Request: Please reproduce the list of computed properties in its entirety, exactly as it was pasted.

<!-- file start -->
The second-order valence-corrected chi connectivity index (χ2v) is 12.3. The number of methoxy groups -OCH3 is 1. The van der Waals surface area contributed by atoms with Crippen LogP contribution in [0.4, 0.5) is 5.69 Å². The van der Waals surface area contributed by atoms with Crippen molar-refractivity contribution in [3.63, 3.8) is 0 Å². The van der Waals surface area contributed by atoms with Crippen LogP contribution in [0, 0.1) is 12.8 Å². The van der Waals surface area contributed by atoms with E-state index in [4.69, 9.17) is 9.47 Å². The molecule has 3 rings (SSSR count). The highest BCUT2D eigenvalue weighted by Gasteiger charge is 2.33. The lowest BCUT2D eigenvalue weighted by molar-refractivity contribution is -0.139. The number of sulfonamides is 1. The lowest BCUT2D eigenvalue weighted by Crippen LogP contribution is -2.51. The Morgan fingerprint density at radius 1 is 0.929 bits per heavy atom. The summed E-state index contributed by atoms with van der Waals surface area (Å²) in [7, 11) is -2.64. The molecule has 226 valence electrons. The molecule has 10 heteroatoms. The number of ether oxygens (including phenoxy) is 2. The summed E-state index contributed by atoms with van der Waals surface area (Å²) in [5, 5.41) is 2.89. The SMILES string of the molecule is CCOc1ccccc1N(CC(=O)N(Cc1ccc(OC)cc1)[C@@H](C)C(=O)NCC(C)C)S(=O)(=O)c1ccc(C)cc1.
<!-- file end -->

The second-order valence-corrected chi connectivity index (χ2v) is 12.3. The number of methoxy groups -OCH3 is 1. The van der Waals surface area contributed by atoms with Crippen LogP contribution in [0.4, 0.5) is 5.69 Å². The van der Waals surface area contributed by atoms with Crippen molar-refractivity contribution in [3.63, 3.8) is 0 Å². The van der Waals surface area contributed by atoms with Crippen LogP contribution in [0, 0.1) is 12.8 Å². The van der Waals surface area contributed by atoms with E-state index in [4.69, 9.17) is 9.47 Å². The molecule has 3 rings (SSSR count). The highest BCUT2D eigenvalue weighted by Gasteiger charge is 2.33. The lowest BCUT2D eigenvalue weighted by molar-refractivity contribution is -0.139. The number of sulfonamides is 1. The lowest BCUT2D eigenvalue weighted by Crippen LogP contribution is -2.51. The Morgan fingerprint density at radius 1 is 0.929 bits per heavy atom. The summed E-state index contributed by atoms with van der Waals surface area (Å²) in [7, 11) is -2.64. The molecule has 226 valence electrons. The molecule has 10 heteroatoms. The number of ether oxygens (including phenoxy) is 2. The summed E-state index contributed by atoms with van der Waals surface area (Å²) in [5, 5.41) is 2.89. The SMILES string of the molecule is CCOc1ccccc1N(CC(=O)N(Cc1ccc(OC)cc1)[C@@H](C)C(=O)NCC(C)C)S(=O)(=O)c1ccc(C)cc1.